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so that at xl and aaa we have
dfa/dx = - i
. . .(24
dfa/dx = ik (- A e-'**-
When X is sufficiently great we may ignore altogether the space betw( %i and x2, that is we may suppose that the pressures are the same at th two places and that the total flow is also the same, as if the fluid w incompressible. As there is now no need to distinguish between os^ and we may as well suppose both to be zero. The condition fa = <p2 gives
A+B = 0,   ................................. (25;
and the condition a-ldfa/dx = a-2dfa/dx gives
<r1(-j. + 5) = -<72a  ........................ (26;
+ cr2
These are Poisson's formulas*. If o~l and o-2 are equal, we have of cou J3 = 0, C  A. Our task is now to proceed to a closer approximation, s supposing that the region of irregularity is small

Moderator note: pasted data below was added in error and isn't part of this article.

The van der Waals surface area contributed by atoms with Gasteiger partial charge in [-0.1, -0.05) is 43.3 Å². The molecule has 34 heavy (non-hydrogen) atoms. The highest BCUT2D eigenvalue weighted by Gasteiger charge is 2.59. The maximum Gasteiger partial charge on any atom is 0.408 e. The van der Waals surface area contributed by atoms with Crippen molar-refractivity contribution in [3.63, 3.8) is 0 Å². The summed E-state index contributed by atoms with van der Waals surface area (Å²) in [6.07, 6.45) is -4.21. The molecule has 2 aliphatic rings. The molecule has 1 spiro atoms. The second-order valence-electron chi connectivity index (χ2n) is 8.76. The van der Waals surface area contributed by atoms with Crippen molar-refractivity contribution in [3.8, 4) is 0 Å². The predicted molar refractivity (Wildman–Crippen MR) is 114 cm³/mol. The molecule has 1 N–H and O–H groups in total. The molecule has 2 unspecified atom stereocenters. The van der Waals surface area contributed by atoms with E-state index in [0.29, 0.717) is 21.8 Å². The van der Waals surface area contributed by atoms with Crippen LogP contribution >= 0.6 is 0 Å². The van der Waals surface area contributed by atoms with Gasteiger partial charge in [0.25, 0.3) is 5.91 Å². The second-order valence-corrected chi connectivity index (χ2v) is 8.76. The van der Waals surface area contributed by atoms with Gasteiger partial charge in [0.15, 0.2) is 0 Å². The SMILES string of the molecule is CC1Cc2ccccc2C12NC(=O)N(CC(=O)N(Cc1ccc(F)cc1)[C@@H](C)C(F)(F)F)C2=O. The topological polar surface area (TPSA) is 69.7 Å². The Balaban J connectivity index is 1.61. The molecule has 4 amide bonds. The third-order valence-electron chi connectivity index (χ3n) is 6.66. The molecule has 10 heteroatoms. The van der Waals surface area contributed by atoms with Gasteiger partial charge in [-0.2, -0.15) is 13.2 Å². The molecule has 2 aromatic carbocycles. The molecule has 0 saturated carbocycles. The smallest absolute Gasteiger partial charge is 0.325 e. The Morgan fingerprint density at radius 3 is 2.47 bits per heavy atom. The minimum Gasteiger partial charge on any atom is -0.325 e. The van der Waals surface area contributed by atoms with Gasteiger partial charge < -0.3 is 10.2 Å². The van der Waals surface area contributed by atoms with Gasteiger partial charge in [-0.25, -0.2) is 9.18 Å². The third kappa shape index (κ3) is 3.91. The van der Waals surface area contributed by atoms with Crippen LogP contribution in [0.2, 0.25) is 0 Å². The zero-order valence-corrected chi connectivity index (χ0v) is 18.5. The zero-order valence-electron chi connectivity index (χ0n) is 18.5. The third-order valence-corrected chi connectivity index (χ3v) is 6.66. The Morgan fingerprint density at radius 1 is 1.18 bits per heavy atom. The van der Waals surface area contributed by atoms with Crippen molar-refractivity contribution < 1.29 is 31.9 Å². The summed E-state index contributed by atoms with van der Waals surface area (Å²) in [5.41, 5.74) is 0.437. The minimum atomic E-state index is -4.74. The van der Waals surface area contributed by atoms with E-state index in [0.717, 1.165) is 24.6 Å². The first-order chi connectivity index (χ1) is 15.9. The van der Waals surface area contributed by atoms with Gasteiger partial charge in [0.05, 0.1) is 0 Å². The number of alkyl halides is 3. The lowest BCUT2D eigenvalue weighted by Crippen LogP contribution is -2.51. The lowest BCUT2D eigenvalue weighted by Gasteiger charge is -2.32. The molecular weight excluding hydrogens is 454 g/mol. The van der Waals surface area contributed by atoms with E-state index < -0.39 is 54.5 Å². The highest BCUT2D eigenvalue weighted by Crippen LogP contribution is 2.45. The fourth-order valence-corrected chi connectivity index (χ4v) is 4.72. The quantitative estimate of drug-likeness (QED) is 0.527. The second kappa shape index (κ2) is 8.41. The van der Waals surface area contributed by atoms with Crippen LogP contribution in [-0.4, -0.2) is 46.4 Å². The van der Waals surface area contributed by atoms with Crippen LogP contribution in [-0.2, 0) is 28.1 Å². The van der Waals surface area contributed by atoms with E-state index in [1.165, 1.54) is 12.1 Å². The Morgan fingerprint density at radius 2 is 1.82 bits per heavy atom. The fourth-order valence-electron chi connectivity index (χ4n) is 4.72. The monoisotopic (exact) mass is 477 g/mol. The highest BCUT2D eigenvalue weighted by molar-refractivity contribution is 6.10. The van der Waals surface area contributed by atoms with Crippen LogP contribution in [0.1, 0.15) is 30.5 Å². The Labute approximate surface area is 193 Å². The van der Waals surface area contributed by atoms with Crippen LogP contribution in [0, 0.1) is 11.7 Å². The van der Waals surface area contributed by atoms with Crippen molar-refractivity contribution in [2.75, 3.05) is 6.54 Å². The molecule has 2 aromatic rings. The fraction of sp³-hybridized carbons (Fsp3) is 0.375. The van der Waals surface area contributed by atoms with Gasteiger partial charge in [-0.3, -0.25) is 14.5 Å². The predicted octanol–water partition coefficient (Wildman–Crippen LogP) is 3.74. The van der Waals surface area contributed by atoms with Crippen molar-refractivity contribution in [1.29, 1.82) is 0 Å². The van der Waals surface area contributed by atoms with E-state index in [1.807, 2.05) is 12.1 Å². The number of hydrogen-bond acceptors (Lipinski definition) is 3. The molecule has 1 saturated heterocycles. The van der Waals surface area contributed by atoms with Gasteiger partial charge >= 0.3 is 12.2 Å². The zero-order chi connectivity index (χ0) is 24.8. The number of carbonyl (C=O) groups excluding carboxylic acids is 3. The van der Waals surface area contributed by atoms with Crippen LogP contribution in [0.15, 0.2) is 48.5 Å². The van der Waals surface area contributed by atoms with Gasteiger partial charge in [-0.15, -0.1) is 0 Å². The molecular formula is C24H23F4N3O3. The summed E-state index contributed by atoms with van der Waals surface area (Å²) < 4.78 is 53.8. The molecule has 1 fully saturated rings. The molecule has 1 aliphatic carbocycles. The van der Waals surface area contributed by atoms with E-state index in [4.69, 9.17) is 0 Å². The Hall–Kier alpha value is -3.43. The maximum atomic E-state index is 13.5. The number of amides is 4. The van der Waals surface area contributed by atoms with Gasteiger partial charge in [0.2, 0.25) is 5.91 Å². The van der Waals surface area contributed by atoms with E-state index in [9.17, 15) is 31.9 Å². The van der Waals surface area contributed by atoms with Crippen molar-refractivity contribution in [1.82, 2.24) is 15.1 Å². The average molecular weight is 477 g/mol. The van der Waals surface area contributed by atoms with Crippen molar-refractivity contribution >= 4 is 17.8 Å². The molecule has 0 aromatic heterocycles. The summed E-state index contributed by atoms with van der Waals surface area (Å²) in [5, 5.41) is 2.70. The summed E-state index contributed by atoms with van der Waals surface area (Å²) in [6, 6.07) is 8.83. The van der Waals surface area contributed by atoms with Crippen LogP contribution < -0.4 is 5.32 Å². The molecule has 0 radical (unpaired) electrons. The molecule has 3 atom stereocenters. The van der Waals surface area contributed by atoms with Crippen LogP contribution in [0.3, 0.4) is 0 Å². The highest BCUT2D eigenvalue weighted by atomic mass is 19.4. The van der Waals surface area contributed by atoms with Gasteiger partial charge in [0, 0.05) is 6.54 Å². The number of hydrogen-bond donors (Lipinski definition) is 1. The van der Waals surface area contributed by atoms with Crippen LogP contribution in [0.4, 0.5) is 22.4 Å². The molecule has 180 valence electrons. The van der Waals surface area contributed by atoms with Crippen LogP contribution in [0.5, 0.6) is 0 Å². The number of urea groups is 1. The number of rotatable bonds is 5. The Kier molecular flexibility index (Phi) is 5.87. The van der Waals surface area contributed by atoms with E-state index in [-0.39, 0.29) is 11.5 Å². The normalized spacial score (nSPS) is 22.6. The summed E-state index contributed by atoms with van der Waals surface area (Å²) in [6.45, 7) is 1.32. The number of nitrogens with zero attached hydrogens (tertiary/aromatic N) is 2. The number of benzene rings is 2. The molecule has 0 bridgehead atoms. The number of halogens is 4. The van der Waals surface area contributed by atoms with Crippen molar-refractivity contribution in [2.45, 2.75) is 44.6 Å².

For this purpose both of the conditions just now employed need c rection. Since the volume V of the irregular region is to be regarded sensible and the fluid is really susceptible of condensation (s), we have
fi"f"                    (1 IT                  " ujT
and since in general s =  a~2d^/dt, we may take ds             d-
_      _ ~~a
or    -
the distinction being negligible  in  this  approximation in virtue  of smalj.ness of V.    Thus
dfa        dfa
a?  dtf
In like manner, assimilating the flow to that of an incompressible fli we have for the second condition
dfa ' dccz'
where R may be defined in electrical language as the resistance betweer and x2, when the material supposed to be bounded by non-conducting wi coincident with the walls of the tube is of unit specific resistance.
Compare Theory of Sound,  264.cident wave.